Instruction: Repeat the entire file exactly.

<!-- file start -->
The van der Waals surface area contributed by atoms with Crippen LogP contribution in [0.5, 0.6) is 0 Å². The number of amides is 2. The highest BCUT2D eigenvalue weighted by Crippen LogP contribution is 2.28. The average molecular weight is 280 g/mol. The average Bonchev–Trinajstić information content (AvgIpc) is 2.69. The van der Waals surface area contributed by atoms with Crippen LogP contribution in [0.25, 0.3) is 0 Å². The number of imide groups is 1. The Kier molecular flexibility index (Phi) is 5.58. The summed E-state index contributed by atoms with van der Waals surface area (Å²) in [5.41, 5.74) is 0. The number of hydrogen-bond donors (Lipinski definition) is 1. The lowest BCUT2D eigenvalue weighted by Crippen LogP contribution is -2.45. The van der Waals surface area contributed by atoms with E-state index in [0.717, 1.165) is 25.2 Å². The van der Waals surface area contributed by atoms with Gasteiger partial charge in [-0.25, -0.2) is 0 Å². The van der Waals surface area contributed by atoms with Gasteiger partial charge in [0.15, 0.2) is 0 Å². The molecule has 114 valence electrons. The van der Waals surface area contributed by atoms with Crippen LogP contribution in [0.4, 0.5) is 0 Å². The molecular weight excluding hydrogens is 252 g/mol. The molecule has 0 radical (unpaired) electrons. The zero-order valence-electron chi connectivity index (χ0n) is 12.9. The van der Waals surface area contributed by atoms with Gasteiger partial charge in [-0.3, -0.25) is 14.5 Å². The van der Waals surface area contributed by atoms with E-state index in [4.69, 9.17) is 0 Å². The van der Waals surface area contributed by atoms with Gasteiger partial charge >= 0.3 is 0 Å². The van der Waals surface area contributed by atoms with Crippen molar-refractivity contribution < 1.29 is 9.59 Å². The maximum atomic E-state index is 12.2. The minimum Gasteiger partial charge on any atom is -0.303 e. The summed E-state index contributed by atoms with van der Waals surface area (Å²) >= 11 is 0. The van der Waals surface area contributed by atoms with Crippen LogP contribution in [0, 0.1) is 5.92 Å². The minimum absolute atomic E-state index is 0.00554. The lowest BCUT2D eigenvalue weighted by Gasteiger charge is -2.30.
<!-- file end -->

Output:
The van der Waals surface area contributed by atoms with Crippen LogP contribution in [0.5, 0.6) is 0 Å². The number of amides is 2. The highest BCUT2D eigenvalue weighted by Crippen LogP contribution is 2.28. The average molecular weight is 280 g/mol. The average Bonchev–Trinajstić information content (AvgIpc) is 2.69. The van der Waals surface area contributed by atoms with Crippen LogP contribution in [0.25, 0.3) is 0 Å². The number of imide groups is 1. The Kier molecular flexibility index (Phi) is 5.58. The summed E-state index contributed by atoms with van der Waals surface area (Å²) in [5.41, 5.74) is 0. The number of hydrogen-bond donors (Lipinski definition) is 1. The lowest BCUT2D eigenvalue weighted by Crippen LogP contribution is -2.45. The van der Waals surface area contributed by atoms with E-state index in [0.717, 1.165) is 25.2 Å². The van der Waals surface area contributed by atoms with Gasteiger partial charge in [-0.25, -0.2) is 0 Å². The van der Waals surface area contributed by atoms with Gasteiger partial charge in [0.15, 0.2) is 0 Å². The molecule has 114 valence electrons. The van der Waals surface area contributed by atoms with Crippen LogP contribution in [0.4, 0.5) is 0 Å². The molecular weight excluding hydrogens is 252 g/mol. The molecule has 0 radical (unpaired) electrons. The zero-order valence-electron chi connectivity index (χ0n) is 12.9. The van der Waals surface area contributed by atoms with Gasteiger partial charge in [-0.3, -0.25) is 14.5 Å². The van der Waals surface area contributed by atoms with E-state index in [4.69, 9.17) is 0 Å². The van der Waals surface area contributed by atoms with Gasteiger partial charge >= 0.3 is 0 Å². The van der Waals surface area contributed by atoms with Crippen molar-refractivity contribution < 1.29 is 9.59 Å². The maximum atomic E-state index is 12.2. The minimum Gasteiger partial charge on any atom is -0.303 e. The summed E-state index contributed by atoms with van der Waals surface area (Å²) >= 11 is 0. The van der Waals surface area contributed by atoms with Crippen LogP contribution in [0, 0.1) is 5.92 Å². The minimum absolute atomic E-state index is 0.00554. The lowest BCUT2D eigenvalue weighted by Gasteiger charge is -2.30.